Yesterday, I couldn’t think of anything to write about, and so I shirked my duties, and tried to put it all on you. I typed a measly few sentences, and walked away. I then had over 15 people show up to read my piddly little post. I’m sure they were disappointed, and for that I am sorry. I will try to do better. Really.
Today I’m reaching for straws when it comes to topics, so I’m already testing my new promise. Lets see…
Husband sent me flowers for our anniversary last week. He never gives me flowers, so I was thrilled. There are 12 white roses, and all the baby’s breath and green leafy things that typically go with a rose arrangement. He told me that he asked for tulips, but that the florist said they weren’t in season. It did have me wondering this morning if cut flowers had some sort of environmental impact. Boy, was I in for a surprise.
Turns out, according to this article here, cut flowers are wrecking havoc on the world and it’s people. Most flowers are grown in Africa, Columbia, and Asia, inside hothouses that are fumed with more pesticides than many of us would ever want to think about. Because they are in poorer countries that have little chemical regulation, many of the plants are still sprayed with DDT and other banned substances. Many of the workers are put to task without the hazmat suits they should really be wearing, and suffering health effects because of it. The amount of pesticide on rose petals alone can be 50 times higher than what is approved for our fruits and vegetables – think about that next time you toss a bouquet in with your groceries.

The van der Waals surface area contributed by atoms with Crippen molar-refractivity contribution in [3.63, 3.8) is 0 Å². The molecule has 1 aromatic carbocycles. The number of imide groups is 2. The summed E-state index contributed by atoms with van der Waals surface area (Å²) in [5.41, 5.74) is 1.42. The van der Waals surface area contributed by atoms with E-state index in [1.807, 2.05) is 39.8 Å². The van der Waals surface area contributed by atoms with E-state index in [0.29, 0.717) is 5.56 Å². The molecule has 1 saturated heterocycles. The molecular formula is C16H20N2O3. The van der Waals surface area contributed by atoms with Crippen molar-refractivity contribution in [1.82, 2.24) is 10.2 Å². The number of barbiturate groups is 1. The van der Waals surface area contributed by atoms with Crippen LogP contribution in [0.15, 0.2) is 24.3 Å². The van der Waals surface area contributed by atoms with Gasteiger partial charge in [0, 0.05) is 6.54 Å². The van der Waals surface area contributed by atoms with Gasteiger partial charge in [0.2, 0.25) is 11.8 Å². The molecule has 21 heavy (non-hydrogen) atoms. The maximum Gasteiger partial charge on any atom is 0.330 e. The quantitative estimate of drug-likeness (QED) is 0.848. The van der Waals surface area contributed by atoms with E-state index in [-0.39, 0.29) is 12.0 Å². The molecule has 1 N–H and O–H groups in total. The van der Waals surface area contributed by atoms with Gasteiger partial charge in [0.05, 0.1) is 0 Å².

Seems we should give flowers the same guidelines that we give our produce. Buy locally grown, organic flowers for our table, and buy seasonally. You know that you get better quality produce this way, and according to the above article, you could get better quality flowers too; it says that many flowers are bred without scent! That seems to kinda defeat the purpose.
In the end, it comes down to choice. Do you want the flowers you purchase to override the organic produce you buy? They both go into your cart at the grocery store, and they both sit on your table. I think my flowers must have, at least in part, been grown locally or organically. Why? Well, the florist wouldn’t give Husband flowers that were out of season, and based on the number of bug eggs on the underside of the fern-y leaves, they didn’t use pesticides. That, and they made my house smell like a funeral home.
If you really want to be green and savvy, just cut flowers on the side of the highway. We have the prettiest sunflowers growing wild here; they don’t last long once they’ve been cut, but they were free, and I can assure you they weren’t sprayed with DDT.